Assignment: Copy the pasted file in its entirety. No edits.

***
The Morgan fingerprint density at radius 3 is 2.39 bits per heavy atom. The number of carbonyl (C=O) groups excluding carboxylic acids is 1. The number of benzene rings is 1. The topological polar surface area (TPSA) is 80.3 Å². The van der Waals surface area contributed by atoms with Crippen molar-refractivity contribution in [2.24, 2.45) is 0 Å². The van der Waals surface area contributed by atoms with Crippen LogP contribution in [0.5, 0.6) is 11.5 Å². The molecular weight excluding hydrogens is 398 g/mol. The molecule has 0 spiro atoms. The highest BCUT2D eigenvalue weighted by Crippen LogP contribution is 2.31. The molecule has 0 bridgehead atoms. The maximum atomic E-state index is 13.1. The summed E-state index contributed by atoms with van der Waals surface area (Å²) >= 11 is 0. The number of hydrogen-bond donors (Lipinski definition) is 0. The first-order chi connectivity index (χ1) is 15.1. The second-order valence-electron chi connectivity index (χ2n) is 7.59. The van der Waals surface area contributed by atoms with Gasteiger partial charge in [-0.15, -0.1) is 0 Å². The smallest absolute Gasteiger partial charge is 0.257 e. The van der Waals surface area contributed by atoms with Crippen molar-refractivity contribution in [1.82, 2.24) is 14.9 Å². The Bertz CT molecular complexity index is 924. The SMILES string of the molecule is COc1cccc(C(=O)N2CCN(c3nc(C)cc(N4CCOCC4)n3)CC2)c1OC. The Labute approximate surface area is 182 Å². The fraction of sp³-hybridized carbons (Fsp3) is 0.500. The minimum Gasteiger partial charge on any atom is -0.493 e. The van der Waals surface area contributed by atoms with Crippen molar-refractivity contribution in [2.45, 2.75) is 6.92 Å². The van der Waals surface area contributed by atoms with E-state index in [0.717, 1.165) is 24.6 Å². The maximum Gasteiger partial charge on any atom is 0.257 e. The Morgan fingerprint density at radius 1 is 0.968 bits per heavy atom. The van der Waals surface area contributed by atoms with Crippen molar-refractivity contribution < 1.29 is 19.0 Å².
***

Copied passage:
The Morgan fingerprint density at radius 3 is 2.39 bits per heavy atom. The number of carbonyl (C=O) groups excluding carboxylic acids is 1. The number of benzene rings is 1. The topological polar surface area (TPSA) is 80.3 Å². The van der Waals surface area contributed by atoms with Crippen molar-refractivity contribution in [2.24, 2.45) is 0 Å². The van der Waals surface area contributed by atoms with Crippen LogP contribution in [0.5, 0.6) is 11.5 Å². The molecular weight excluding hydrogens is 398 g/mol. The molecule has 0 spiro atoms. The highest BCUT2D eigenvalue weighted by Crippen LogP contribution is 2.31. The molecule has 0 bridgehead atoms. The maximum atomic E-state index is 13.1. The summed E-state index contributed by atoms with van der Waals surface area (Å²) >= 11 is 0. The number of hydrogen-bond donors (Lipinski definition) is 0. The first-order chi connectivity index (χ1) is 15.1. The second-order valence-electron chi connectivity index (χ2n) is 7.59. The van der Waals surface area contributed by atoms with Gasteiger partial charge in [-0.15, -0.1) is 0 Å². The smallest absolute Gasteiger partial charge is 0.257 e. The van der Waals surface area contributed by atoms with Crippen molar-refractivity contribution in [1.82, 2.24) is 14.9 Å². The Bertz CT molecular complexity index is 924. The SMILES string of the molecule is COc1cccc(C(=O)N2CCN(c3nc(C)cc(N4CCOCC4)n3)CC2)c1OC. The Labute approximate surface area is 182 Å². The fraction of sp³-hybridized carbons (Fsp3) is 0.500. The minimum Gasteiger partial charge on any atom is -0.493 e. The van der Waals surface area contributed by atoms with Crippen molar-refractivity contribution in [2.45, 2.75) is 6.92 Å². The van der Waals surface area contributed by atoms with E-state index in [0.717, 1.165) is 24.6 Å². The maximum Gasteiger partial charge on any atom is 0.257 e. The Morgan fingerprint density at radius 1 is 0.968 bits per heavy atom. The van der Waals surface area contributed by atoms with Crippen molar-refractivity contribution < 1.29 is 19.0 Å².